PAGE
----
Why Apology Doesn’t Always Make Things Better and Yet It Can

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Triggered by seeing a Good Morning America host make fun of 6 year old Prince George, mind you, an heir to the throne of the long standing British Monarchy, I have found myself worried that people will see my comments on social media and disregard it as yet another troll fest.

Here is what happened:  An anchor Lara Spencer reported last week that Prince George has a very busy schedule in Fall taking all kinds of classes, among which is ballet.  She made a remark that he had to give up playdough and laughed about his interest in ballet, adding that she wonders how long this interest of his will last.

Here is why I requested of the ABC station, and chairman of it Rober Iger that she be suspended and taken off air:

  • she normalizes making fun of a child who is just 6 years old
  • she makes fun of boys being interested in ballet which sounds sexist at best
  • she gives herself permission to comment on children of another culture
  • she is disrespectful of the title and position this particular child
  • she goes on to apologize about it by saying everybody should do whatever they want, as if that is her place to do, we don’t ask her for negative feedback but also she is not qualified to give us initial motivation
  • lastly, she goes on air to say she was stupid thinking that will gain her sympathy and continues to tell us what she did this week as a response to what happened, which is really great but it makes no difference in the lives of all of us offended.

I don’t personally care about this anchor in particular and I am not on purpose holding a grudge.  I am merely pointing out why she offended so many of us and shining light on what she would need to repair.

Any apology, to be effective, doesn’t just need to be sincere.  It is also not enough when a person feels bad, on contrary, them putting their emotions in the space makes the person offended deal with other people’s emotions and not their own.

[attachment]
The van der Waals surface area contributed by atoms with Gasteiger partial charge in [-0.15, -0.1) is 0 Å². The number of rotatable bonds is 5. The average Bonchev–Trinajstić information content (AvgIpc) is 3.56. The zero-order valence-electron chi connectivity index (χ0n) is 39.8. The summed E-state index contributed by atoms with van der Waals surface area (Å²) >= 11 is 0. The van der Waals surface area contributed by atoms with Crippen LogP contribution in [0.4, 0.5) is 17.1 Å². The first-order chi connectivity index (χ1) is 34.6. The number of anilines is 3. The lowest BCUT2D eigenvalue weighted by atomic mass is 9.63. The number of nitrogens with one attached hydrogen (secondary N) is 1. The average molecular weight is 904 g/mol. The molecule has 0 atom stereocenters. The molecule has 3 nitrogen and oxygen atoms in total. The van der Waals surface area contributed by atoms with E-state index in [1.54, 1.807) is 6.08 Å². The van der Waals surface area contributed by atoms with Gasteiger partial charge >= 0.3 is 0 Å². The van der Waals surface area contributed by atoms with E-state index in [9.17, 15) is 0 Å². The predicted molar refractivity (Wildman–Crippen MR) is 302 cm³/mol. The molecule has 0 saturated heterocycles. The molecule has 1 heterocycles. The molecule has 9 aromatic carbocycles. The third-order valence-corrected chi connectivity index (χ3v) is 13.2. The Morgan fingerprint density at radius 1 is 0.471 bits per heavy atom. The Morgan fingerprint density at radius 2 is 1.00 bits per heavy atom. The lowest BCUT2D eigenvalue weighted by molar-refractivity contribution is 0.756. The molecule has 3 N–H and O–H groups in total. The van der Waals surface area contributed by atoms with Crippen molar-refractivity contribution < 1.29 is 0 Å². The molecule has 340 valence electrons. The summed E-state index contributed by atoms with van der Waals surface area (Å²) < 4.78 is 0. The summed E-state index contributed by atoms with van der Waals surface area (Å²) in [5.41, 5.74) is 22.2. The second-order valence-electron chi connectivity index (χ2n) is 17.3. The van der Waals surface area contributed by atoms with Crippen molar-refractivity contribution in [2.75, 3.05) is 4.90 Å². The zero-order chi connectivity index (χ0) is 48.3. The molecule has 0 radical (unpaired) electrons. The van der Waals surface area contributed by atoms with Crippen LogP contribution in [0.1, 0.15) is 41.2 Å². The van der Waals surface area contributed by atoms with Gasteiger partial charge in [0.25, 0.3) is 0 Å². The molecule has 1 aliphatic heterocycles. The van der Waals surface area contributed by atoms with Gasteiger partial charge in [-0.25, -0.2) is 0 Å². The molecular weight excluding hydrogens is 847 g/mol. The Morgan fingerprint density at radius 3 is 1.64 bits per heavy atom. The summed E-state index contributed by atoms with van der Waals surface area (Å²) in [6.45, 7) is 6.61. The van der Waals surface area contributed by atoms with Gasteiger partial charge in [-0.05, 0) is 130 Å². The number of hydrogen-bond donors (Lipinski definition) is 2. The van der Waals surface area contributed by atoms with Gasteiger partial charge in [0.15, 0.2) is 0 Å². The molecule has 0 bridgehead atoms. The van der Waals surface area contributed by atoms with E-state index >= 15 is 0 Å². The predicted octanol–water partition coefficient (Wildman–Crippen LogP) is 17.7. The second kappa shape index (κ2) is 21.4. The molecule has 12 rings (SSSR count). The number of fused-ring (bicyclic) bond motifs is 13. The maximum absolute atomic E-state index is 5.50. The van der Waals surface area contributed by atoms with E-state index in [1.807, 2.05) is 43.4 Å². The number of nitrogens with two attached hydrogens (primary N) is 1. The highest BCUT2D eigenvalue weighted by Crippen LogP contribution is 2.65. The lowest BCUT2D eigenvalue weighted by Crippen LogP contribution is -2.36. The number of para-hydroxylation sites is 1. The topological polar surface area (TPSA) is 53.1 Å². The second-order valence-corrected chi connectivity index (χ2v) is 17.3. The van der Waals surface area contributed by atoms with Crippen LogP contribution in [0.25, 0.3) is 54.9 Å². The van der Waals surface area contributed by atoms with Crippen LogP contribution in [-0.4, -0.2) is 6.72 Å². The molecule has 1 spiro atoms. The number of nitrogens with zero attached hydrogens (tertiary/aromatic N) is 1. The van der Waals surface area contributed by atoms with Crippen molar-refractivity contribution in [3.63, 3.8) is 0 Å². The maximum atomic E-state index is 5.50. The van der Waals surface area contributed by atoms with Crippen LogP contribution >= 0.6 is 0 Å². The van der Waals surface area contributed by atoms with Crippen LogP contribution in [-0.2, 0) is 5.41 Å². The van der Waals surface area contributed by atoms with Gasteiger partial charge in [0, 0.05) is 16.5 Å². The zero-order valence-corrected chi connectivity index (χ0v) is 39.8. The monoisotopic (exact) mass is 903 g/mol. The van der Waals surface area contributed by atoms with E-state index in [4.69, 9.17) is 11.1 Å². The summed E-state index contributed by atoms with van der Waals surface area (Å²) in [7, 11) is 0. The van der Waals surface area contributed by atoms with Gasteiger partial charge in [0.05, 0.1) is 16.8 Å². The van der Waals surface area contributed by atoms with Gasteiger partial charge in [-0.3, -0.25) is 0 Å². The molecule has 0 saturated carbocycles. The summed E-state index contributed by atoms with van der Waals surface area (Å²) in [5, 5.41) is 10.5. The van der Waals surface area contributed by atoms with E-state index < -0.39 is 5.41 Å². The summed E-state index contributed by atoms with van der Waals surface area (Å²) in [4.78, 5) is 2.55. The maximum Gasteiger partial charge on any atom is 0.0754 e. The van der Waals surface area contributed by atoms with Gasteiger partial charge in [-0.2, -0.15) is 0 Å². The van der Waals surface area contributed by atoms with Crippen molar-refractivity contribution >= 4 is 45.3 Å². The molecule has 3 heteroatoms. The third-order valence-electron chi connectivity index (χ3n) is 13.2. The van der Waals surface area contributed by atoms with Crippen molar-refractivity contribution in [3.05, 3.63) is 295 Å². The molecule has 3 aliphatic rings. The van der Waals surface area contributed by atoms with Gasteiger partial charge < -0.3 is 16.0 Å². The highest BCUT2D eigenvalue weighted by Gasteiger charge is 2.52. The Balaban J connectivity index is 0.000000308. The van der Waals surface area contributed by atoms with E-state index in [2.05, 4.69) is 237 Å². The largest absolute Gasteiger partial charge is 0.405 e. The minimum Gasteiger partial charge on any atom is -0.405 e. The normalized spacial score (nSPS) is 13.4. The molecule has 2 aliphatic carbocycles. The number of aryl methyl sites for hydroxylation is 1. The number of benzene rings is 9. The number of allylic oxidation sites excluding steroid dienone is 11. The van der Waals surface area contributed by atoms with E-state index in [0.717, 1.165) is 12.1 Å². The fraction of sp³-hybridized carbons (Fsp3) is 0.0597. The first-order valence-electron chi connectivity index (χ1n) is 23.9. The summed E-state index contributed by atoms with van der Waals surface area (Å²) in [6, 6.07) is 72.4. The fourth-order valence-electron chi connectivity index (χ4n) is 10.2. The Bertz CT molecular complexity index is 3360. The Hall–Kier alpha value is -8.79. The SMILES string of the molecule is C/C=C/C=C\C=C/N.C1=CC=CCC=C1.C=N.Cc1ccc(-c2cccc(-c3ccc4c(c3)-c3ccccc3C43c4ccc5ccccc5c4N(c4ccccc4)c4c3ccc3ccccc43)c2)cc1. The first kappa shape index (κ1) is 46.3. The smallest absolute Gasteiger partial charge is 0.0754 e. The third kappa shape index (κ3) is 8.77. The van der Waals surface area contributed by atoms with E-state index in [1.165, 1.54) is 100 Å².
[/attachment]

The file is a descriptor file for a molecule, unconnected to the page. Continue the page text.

For the apology to work, the following should be true:

  • The apology has to be genuine, done because one can see the things from the other person’s perspective and not just because they don’t like that they mess up
  • The person who offends us, ideally, needs to get the full scope of what they did, because if they don’t get that, then they are not addressing the impact
  • They have to be humbled, they have to be willing to accept that they broke our trust or what the promised, or the safety of how we once used to listen to them
  • They have to give us space to digest what happened, along with their apology and then patiently wait for the dust to settle
  • Lastly, they can take action to repair the relationship they have with us rather than build the case for why they made the mistake, said in other words, the apology is about the victim not the offender and it has to be honored as such

This is just a basic mechanics of the apology.  The other day when I was riding a train, the person across from me was opening a bottle of soda that went all over the train and onto my espadrilles.  While I certainly don’t want to hold a grudge and know this was an accident, I was blown away but how much they insisted they were sorry, not allowing me the process to have my own feelings, one of which was: it really sucks to have my feet wet.